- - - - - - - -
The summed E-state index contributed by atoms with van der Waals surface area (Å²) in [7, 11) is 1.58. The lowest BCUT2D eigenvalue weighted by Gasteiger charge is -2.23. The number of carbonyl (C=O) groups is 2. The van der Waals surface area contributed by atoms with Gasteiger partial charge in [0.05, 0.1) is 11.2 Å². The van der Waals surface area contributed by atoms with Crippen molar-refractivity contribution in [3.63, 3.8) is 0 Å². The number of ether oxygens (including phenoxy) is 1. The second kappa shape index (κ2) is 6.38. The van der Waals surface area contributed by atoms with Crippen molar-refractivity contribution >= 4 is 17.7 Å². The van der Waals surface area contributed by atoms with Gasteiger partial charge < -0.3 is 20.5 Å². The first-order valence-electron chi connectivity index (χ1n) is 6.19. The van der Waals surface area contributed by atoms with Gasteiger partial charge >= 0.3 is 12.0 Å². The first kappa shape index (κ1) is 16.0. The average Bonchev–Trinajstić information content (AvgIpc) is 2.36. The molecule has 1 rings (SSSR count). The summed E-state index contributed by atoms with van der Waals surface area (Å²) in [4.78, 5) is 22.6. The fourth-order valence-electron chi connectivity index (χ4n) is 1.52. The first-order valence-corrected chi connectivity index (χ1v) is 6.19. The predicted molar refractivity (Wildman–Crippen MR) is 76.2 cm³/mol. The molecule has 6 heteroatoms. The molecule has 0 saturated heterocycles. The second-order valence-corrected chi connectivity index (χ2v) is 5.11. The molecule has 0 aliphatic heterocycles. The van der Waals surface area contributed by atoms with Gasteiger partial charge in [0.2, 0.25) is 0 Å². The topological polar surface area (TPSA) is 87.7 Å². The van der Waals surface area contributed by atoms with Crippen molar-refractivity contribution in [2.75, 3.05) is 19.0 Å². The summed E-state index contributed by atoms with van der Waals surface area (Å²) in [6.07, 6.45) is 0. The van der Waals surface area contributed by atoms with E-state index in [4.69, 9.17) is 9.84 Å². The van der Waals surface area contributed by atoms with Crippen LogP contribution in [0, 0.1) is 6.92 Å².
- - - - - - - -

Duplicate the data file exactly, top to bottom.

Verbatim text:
The summed E-state index contributed by atoms with van der Waals surface area (Å²) in [7, 11) is 1.58. The lowest BCUT2D eigenvalue weighted by Gasteiger charge is -2.23. The number of carbonyl (C=O) groups is 2. The van der Waals surface area contributed by atoms with Gasteiger partial charge in [0.05, 0.1) is 11.2 Å². The van der Waals surface area contributed by atoms with Crippen molar-refractivity contribution in [3.63, 3.8) is 0 Å². The number of ether oxygens (including phenoxy) is 1. The second kappa shape index (κ2) is 6.38. The van der Waals surface area contributed by atoms with Crippen molar-refractivity contribution >= 4 is 17.7 Å². The van der Waals surface area contributed by atoms with Gasteiger partial charge < -0.3 is 20.5 Å². The first-order valence-electron chi connectivity index (χ1n) is 6.19. The van der Waals surface area contributed by atoms with Gasteiger partial charge >= 0.3 is 12.0 Å². The first kappa shape index (κ1) is 16.0. The average Bonchev–Trinajstić information content (AvgIpc) is 2.36. The molecule has 1 rings (SSSR count). The summed E-state index contributed by atoms with van der Waals surface area (Å²) in [4.78, 5) is 22.6. The fourth-order valence-electron chi connectivity index (χ4n) is 1.52. The first-order valence-corrected chi connectivity index (χ1v) is 6.19. The predicted molar refractivity (Wildman–Crippen MR) is 76.2 cm³/mol. The molecule has 6 heteroatoms. The molecule has 0 saturated heterocycles. The second-order valence-corrected chi connectivity index (χ2v) is 5.11. The molecule has 0 aliphatic heterocycles. The van der Waals surface area contributed by atoms with Gasteiger partial charge in [0.2, 0.25) is 0 Å². The topological polar surface area (TPSA) is 87.7 Å². The van der Waals surface area contributed by atoms with Crippen molar-refractivity contribution in [2.75, 3.05) is 19.0 Å². The summed E-state index contributed by atoms with van der Waals surface area (Å²) in [6.07, 6.45) is 0. The van der Waals surface area contributed by atoms with E-state index in [4.69, 9.17) is 9.84 Å². The van der Waals surface area contributed by atoms with Crippen LogP contribution in [0, 0.1) is 6.92 Å².